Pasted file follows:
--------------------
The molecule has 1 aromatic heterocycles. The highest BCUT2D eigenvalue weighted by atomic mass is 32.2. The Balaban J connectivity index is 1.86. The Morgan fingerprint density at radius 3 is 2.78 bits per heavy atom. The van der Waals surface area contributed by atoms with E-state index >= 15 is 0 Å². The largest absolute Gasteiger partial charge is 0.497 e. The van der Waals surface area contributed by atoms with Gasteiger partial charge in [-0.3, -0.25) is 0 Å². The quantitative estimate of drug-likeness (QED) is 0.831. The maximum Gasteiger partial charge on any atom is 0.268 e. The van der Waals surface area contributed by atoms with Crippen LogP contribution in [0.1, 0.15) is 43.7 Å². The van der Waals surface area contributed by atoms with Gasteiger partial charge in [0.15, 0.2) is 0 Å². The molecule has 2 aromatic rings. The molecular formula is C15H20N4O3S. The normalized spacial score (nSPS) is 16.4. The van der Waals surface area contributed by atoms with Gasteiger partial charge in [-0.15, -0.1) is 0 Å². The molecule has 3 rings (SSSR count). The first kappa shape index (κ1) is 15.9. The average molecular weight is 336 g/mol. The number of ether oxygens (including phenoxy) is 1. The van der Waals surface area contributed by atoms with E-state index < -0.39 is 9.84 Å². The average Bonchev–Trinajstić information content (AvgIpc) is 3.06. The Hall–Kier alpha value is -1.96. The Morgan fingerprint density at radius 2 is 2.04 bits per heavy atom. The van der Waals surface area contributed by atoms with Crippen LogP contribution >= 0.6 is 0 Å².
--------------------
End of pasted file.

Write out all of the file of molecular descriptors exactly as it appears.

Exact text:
The molecule has 1 aromatic heterocycles. The highest BCUT2D eigenvalue weighted by atomic mass is 32.2. The Balaban J connectivity index is 1.86. The Morgan fingerprint density at radius 3 is 2.78 bits per heavy atom. The van der Waals surface area contributed by atoms with E-state index >= 15 is 0 Å². The largest absolute Gasteiger partial charge is 0.497 e. The van der Waals surface area contributed by atoms with Gasteiger partial charge in [-0.3, -0.25) is 0 Å². The quantitative estimate of drug-likeness (QED) is 0.831. The maximum Gasteiger partial charge on any atom is 0.268 e. The van der Waals surface area contributed by atoms with Crippen LogP contribution in [0.1, 0.15) is 43.7 Å². The van der Waals surface area contributed by atoms with Gasteiger partial charge in [0.15, 0.2) is 0 Å². The molecule has 2 aromatic rings. The molecular formula is C15H20N4O3S. The normalized spacial score (nSPS) is 16.4. The van der Waals surface area contributed by atoms with Gasteiger partial charge in [-0.15, -0.1) is 0 Å². The molecule has 3 rings (SSSR count). The first kappa shape index (κ1) is 15.9. The average molecular weight is 336 g/mol. The number of ether oxygens (including phenoxy) is 1. The van der Waals surface area contributed by atoms with E-state index < -0.39 is 9.84 Å². The average Bonchev–Trinajstić information content (AvgIpc) is 3.06. The Hall–Kier alpha value is -1.96. The Morgan fingerprint density at radius 2 is 2.04 bits per heavy atom. The van der Waals surface area contributed by atoms with Crippen LogP contribution >= 0.6 is 0 Å².